5 Easy Ways To Fix Eggs During Your Whole 30 Challenge

do you like these eggs I doodled?
Day 29 of the Whole 30 challenge! In some ways I'm surprised I actually went through with it, and in other ways I always knew I could and would. I know I haven't been the absolute best at writing about it as I went along, but I feel there are so many other bloggers who were more on top of this thing than I was. Not every meal was brilliant. I know I drank non-compliant almond milk and fries which weren't in the spirit of the Whole30 challenge (and later found out were "salted" with a mix of sugar and salt. That was my biggest cheat). But I did it! Besides - can anyone ACTUALLY do a perfect Whole 30? I bet someone can, but she isn't me. All nit-picking aside, I did the thing, guys! And it really does feel good. There is nothing better than knowing that you've been taking good care of your bodies, right? In the past I've definitely underrated this, but I'm growing to love it.

Color Theory And The Food World


When humans encounter color, an interesting thing happens. We not only see the color, we feel it. It seems that people attach a significant amount of emotion and feeling to color, which is evident in marketing schemes, power outfits, and even the crayons you most used as a child. There's a reason Captain Hook baked Peter Pan a poison cake and turned it green. Because cake is supposed to be many things, but sickly green? It's not one of them. I feel the same cringing that overtook Tinkerbelle when anyone posts a photo of matcha waffles, grassy smelling and almost comically green. It does not look like something I remotely want to eat and I sometimes wonder...what has happened to the colors in our food palette?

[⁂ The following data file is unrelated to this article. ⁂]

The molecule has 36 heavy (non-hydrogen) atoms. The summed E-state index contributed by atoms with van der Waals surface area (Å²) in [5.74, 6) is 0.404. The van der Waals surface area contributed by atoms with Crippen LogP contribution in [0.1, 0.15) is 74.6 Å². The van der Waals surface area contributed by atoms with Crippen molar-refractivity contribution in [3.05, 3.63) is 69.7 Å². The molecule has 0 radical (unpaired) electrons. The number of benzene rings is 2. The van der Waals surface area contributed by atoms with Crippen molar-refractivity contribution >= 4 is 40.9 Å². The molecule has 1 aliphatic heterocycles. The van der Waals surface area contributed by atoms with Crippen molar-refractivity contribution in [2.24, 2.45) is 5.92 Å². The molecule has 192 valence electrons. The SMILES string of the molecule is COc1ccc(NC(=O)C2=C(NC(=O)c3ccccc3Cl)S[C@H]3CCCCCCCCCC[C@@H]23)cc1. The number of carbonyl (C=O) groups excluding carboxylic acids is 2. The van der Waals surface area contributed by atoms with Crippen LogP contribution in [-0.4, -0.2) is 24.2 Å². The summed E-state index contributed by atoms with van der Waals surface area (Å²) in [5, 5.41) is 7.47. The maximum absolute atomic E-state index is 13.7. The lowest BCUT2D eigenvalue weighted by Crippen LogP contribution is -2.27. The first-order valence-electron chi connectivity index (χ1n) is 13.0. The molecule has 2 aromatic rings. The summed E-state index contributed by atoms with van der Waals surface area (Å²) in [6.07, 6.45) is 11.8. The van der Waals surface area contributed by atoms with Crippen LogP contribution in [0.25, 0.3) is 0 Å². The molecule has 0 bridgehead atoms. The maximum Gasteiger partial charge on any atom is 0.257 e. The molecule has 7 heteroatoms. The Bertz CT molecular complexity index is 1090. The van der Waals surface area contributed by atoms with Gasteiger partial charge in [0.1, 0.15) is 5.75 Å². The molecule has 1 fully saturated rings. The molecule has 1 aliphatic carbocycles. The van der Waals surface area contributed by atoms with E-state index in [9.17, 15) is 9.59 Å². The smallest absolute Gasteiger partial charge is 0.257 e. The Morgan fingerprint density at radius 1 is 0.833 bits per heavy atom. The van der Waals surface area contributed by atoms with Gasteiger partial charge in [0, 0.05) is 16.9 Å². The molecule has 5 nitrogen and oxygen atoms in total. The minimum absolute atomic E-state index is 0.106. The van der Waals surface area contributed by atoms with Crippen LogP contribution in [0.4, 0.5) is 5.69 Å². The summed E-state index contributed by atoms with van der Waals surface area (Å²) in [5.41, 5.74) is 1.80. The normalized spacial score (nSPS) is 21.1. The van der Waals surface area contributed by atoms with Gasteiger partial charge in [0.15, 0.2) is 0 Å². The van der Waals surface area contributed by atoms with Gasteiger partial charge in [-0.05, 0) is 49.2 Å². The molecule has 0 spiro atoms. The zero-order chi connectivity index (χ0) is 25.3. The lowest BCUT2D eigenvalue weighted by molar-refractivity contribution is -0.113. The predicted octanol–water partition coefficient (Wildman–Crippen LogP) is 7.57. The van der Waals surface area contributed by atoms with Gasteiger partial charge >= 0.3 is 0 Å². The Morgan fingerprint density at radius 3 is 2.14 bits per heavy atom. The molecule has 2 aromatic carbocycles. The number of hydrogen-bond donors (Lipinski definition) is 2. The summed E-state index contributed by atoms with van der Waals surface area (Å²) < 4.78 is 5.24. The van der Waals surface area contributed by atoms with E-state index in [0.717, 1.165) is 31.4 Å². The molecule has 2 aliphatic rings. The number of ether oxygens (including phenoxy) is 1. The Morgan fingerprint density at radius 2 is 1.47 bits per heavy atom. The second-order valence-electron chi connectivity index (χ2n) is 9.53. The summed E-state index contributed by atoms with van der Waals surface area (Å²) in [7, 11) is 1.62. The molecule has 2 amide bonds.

Bring An Emergency Potato (And Other Remarks)


I chose a seat near a window today. Great drifts of snow - sullen and sulky because the air is fifty degrees now and they're gradually down-sizing - are heaped upon the sidewalk. I almost didn't make it to the coffee shop down these back-streets it wasn't in the budget to plow.

When Love Is Silent


Although there are definitely some things on which we blatantly disagree, I sat in my car watching Oprah Winfrey win the Cecil B. DeMille award and listened to her speech and thought, thank you. For her coherency, her heart, and her compassion. For her ability (in this case) to put into words things that needed saying. Sometimes when I write about cooking or entertaining, I wonder if anyone cares. Not you, my readers, but anyone in the wider sense of the world. Does it matter if a person does or does not throw a dinner party? Does it matter if a woman knows how to set a pretty table for her girl gang when in other places in the world, girls are being gang-raped?

Plantain Chips With Lemon Pepper Aioli